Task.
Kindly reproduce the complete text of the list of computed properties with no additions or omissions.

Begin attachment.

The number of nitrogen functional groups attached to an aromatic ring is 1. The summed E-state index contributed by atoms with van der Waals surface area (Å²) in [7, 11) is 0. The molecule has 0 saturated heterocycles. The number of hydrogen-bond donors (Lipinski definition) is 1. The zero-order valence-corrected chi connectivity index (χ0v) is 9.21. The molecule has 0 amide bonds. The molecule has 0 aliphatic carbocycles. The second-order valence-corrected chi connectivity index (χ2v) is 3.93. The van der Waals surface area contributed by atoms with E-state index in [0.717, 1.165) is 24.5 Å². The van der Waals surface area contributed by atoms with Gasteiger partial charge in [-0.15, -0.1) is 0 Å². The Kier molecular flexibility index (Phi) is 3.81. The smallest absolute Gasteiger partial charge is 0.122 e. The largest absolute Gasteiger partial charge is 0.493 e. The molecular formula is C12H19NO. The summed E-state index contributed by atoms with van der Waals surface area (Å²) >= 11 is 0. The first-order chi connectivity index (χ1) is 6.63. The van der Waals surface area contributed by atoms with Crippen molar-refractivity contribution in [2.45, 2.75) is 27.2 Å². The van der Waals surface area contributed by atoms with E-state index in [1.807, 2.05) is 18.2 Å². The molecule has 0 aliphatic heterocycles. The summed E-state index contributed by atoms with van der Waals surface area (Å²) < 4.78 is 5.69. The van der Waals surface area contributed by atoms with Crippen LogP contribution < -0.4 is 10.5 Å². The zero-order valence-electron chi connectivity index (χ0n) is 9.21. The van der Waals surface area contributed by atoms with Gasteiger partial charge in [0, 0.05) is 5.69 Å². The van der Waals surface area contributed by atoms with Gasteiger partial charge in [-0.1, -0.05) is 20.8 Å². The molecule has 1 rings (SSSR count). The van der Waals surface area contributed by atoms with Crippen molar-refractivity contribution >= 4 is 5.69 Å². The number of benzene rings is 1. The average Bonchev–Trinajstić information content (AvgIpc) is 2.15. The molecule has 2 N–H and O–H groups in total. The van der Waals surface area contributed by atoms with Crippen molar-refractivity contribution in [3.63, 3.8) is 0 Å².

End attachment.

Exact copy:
The number of nitrogen functional groups attached to an aromatic ring is 1. The summed E-state index contributed by atoms with van der Waals surface area (Å²) in [7, 11) is 0. The molecule has 0 saturated heterocycles. The number of hydrogen-bond donors (Lipinski definition) is 1. The zero-order valence-corrected chi connectivity index (χ0v) is 9.21. The molecule has 0 amide bonds. The molecule has 0 aliphatic carbocycles. The second-order valence-corrected chi connectivity index (χ2v) is 3.93. The van der Waals surface area contributed by atoms with E-state index in [0.717, 1.165) is 24.5 Å². The van der Waals surface area contributed by atoms with Gasteiger partial charge in [-0.15, -0.1) is 0 Å². The Kier molecular flexibility index (Phi) is 3.81. The smallest absolute Gasteiger partial charge is 0.122 e. The largest absolute Gasteiger partial charge is 0.493 e. The molecular formula is C12H19NO. The summed E-state index contributed by atoms with van der Waals surface area (Å²) >= 11 is 0. The first-order chi connectivity index (χ1) is 6.63. The van der Waals surface area contributed by atoms with Crippen molar-refractivity contribution in [2.45, 2.75) is 27.2 Å². The van der Waals surface area contributed by atoms with E-state index in [1.807, 2.05) is 18.2 Å². The molecule has 0 aliphatic heterocycles. The summed E-state index contributed by atoms with van der Waals surface area (Å²) < 4.78 is 5.69. The van der Waals surface area contributed by atoms with Crippen LogP contribution < -0.4 is 10.5 Å². The zero-order valence-electron chi connectivity index (χ0n) is 9.21. The van der Waals surface area contributed by atoms with Gasteiger partial charge in [0, 0.05) is 5.69 Å². The van der Waals surface area contributed by atoms with Gasteiger partial charge in [-0.1, -0.05) is 20.8 Å². The molecule has 1 rings (SSSR count). The van der Waals surface area contributed by atoms with Crippen molar-refractivity contribution >= 4 is 5.69 Å². The number of benzene rings is 1. The average Bonchev–Trinajstić information content (AvgIpc) is 2.15. The molecule has 2 N–H and O–H groups in total. The van der Waals surface area contributed by atoms with Crippen molar-refractivity contribution in [3.63, 3.8) is 0 Å².